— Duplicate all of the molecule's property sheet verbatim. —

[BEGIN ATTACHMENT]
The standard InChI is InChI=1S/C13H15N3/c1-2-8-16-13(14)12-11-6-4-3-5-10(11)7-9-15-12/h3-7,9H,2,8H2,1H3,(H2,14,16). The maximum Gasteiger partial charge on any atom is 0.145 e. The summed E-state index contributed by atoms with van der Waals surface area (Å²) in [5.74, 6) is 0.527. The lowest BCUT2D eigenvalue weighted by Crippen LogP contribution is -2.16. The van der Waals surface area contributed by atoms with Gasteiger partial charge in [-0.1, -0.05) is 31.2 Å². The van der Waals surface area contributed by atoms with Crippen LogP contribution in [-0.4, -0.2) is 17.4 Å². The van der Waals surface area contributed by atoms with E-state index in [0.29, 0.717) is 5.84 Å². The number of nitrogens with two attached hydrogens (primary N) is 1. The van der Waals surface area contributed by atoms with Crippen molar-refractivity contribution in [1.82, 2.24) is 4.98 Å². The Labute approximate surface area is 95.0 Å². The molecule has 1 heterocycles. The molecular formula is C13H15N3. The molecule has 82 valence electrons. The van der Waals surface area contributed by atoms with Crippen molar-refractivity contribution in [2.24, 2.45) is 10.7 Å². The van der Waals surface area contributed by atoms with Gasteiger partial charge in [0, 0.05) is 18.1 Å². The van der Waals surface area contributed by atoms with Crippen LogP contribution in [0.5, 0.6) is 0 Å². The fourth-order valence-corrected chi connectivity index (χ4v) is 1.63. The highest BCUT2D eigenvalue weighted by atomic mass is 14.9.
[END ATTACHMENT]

The standard InChI is InChI=1S/C13H15N3/c1-2-8-16-13(14)12-11-6-4-3-5-10(11)7-9-15-12/h3-7,9H,2,8H2,1H3,(H2,14,16). The maximum Gasteiger partial charge on any atom is 0.145 e. The summed E-state index contributed by atoms with van der Waals surface area (Å²) in [5.74, 6) is 0.527. The lowest BCUT2D eigenvalue weighted by Crippen LogP contribution is -2.16. The van der Waals surface area contributed by atoms with Gasteiger partial charge in [-0.1, -0.05) is 31.2 Å². The van der Waals surface area contributed by atoms with Crippen LogP contribution in [-0.4, -0.2) is 17.4 Å². The van der Waals surface area contributed by atoms with E-state index in [0.29, 0.717) is 5.84 Å². The number of nitrogens with two attached hydrogens (primary N) is 1. The van der Waals surface area contributed by atoms with Crippen molar-refractivity contribution in [1.82, 2.24) is 4.98 Å². The Labute approximate surface area is 95.0 Å². The molecule has 1 heterocycles. The molecular formula is C13H15N3. The molecule has 82 valence electrons. The van der Waals surface area contributed by atoms with Crippen molar-refractivity contribution in [2.24, 2.45) is 10.7 Å². The van der Waals surface area contributed by atoms with Gasteiger partial charge in [0, 0.05) is 18.1 Å². The van der Waals surface area contributed by atoms with Crippen LogP contribution in [0.5, 0.6) is 0 Å². The fourth-order valence-corrected chi connectivity index (χ4v) is 1.63. The highest BCUT2D eigenvalue weighted by atomic mass is 14.9.